Boston Ballet

There's a stunning moment in the Boston Ballet's new ''Romeo and Juliet'' that could just as easily be boring. As the Capulets' ballroom empties out, Romeo and Juliet, having just fallen in love, linger in opposite corners, waiting to be alone. But as Juliet's friends twirl away and Romeo's jostle off, the black-clad figure of Tybalt stalks the perimeter of the room, eclipsing our view of the festivities. He glares first at Romeo, then at Juliet, and he anchors our attention. We see three layers of Shakespeare's tragedy at once: the social whirl of Verona, the lovers, and a hunger for revenge that keeps the war on between the Capulets and Montagues.

A brilliant design, but it works only because Christopher Aponte, as Tybalt, saunters around the stage with the menace of a heat-seeking missile. Later, when Devon Carney as Romeo moves across the stage, he looks like a piece of mechanized scenery.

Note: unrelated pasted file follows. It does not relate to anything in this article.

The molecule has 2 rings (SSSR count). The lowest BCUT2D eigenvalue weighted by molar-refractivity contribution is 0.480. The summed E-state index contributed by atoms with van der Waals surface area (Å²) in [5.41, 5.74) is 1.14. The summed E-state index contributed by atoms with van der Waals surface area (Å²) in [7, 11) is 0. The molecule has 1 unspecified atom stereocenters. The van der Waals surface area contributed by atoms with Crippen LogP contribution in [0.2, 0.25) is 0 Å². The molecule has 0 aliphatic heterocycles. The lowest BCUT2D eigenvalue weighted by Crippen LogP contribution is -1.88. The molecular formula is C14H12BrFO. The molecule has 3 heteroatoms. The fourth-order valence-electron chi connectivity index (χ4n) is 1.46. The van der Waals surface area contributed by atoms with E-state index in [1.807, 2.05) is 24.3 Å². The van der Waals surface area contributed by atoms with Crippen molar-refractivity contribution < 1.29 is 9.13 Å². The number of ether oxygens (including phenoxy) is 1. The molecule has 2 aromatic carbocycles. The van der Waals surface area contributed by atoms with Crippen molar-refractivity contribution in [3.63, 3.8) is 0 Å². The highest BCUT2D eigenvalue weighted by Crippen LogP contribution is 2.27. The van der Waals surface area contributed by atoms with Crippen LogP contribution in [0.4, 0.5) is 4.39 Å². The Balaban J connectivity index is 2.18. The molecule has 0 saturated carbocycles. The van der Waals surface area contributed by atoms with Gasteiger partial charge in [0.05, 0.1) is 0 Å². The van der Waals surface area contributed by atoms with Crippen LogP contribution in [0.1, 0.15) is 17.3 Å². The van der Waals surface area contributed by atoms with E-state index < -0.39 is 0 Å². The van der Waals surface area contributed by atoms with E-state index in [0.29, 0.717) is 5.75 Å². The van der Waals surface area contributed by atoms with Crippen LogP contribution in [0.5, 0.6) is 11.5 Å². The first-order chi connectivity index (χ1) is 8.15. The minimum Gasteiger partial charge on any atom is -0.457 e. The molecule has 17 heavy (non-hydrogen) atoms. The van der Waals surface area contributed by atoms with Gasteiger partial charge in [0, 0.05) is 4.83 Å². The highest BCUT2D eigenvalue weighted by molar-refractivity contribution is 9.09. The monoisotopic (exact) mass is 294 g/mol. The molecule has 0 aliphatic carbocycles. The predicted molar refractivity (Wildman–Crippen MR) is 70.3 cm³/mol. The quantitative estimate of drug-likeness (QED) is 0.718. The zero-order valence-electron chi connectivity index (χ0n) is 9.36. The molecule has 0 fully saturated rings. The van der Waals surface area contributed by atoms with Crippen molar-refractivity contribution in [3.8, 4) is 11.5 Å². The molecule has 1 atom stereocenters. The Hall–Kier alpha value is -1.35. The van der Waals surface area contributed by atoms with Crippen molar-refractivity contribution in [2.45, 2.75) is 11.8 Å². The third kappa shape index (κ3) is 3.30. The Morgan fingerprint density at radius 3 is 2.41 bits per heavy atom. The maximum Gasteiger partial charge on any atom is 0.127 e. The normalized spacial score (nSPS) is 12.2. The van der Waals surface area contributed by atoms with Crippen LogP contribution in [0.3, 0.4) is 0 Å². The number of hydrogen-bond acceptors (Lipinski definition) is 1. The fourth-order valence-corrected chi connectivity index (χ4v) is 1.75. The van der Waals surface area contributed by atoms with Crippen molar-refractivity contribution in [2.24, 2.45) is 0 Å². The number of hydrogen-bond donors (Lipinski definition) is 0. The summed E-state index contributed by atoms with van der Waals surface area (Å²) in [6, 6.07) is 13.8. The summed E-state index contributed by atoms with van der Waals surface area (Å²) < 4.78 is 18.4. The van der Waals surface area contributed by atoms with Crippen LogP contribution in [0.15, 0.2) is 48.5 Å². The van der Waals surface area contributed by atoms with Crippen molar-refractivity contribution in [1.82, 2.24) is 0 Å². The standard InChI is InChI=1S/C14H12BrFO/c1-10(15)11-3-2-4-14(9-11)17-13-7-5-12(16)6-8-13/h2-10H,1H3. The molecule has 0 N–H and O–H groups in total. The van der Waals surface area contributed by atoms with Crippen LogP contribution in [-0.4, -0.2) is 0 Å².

It's not enough to dance well in this production. Choreographer Choo San Goh demands intensity in small movements. Bounding crowd scenes and giddy teen-age love duets recede, and there's just someone walking or pointing. It's either a dramatic pause or a dead stop, depending on how the dancer fills in the blanks.

The balcony scene is an interlude of pure dance. Romance breaks out and Romeo and Juliet earn their title billing. Dierdre Myles, as Juliet, does flickering little steps backward on pointe with Romeo at her side, and it looks like a long free-fall in a dream.

''Romeo and Juliet'' (at the Wang Center through Sunday) looks like a turning point for the Boston Ballet. It's a tribute to E. Virginia Williams, who passed on recently. She founded the company 20 years ago and, with ballet-mistress insistence, brought some of the dancers from their first plies to their confident poise on a big stage. - Maggie Lewis

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